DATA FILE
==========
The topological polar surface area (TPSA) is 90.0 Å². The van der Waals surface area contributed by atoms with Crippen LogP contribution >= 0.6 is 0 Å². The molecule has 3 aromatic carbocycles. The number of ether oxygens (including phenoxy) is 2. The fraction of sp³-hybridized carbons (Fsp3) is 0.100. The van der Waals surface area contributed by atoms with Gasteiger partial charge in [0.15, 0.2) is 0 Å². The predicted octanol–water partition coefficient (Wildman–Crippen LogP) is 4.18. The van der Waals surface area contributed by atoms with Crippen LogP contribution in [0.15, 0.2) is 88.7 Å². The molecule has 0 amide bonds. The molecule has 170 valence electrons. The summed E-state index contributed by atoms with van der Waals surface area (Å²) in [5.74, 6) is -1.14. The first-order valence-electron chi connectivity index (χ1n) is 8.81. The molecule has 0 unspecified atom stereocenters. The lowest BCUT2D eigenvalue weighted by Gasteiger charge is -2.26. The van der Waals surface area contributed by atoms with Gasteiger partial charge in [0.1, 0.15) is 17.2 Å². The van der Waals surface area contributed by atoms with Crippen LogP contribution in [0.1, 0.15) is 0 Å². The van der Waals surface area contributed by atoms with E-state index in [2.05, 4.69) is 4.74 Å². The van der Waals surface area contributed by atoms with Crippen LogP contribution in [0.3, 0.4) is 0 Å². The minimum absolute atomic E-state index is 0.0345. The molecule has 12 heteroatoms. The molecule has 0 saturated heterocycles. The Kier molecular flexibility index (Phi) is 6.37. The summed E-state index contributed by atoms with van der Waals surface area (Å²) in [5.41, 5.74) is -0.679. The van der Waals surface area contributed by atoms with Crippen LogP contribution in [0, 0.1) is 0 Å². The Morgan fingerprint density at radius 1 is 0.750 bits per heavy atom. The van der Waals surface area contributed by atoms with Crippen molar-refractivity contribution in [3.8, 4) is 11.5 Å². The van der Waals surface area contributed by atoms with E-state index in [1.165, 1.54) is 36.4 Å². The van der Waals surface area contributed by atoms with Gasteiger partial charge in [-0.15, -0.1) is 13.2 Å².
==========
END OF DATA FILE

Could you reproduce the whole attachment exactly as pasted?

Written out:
The topological polar surface area (TPSA) is 90.0 Å². The van der Waals surface area contributed by atoms with Crippen LogP contribution >= 0.6 is 0 Å². The molecule has 3 aromatic carbocycles. The number of ether oxygens (including phenoxy) is 2. The fraction of sp³-hybridized carbons (Fsp3) is 0.100. The van der Waals surface area contributed by atoms with Gasteiger partial charge in [0.15, 0.2) is 0 Å². The predicted octanol–water partition coefficient (Wildman–Crippen LogP) is 4.18. The van der Waals surface area contributed by atoms with Crippen LogP contribution in [0.15, 0.2) is 88.7 Å². The molecule has 0 amide bonds. The molecule has 170 valence electrons. The summed E-state index contributed by atoms with van der Waals surface area (Å²) in [5.74, 6) is -1.14. The first-order valence-electron chi connectivity index (χ1n) is 8.81. The molecule has 0 unspecified atom stereocenters. The lowest BCUT2D eigenvalue weighted by Gasteiger charge is -2.26. The van der Waals surface area contributed by atoms with Gasteiger partial charge in [0.1, 0.15) is 17.2 Å². The van der Waals surface area contributed by atoms with Crippen LogP contribution in [0.1, 0.15) is 0 Å². The van der Waals surface area contributed by atoms with E-state index in [2.05, 4.69) is 4.74 Å². The van der Waals surface area contributed by atoms with Crippen LogP contribution in [0.3, 0.4) is 0 Å². The minimum absolute atomic E-state index is 0.0345. The molecule has 12 heteroatoms. The molecule has 0 saturated heterocycles. The Kier molecular flexibility index (Phi) is 6.37. The summed E-state index contributed by atoms with van der Waals surface area (Å²) in [5.41, 5.74) is -0.679. The van der Waals surface area contributed by atoms with Crippen LogP contribution in [0, 0.1) is 0 Å². The Morgan fingerprint density at radius 1 is 0.750 bits per heavy atom. The van der Waals surface area contributed by atoms with Crippen molar-refractivity contribution in [3.8, 4) is 11.5 Å². The van der Waals surface area contributed by atoms with E-state index in [1.165, 1.54) is 36.4 Å². The van der Waals surface area contributed by atoms with Gasteiger partial charge in [-0.15, -0.1) is 13.2 Å².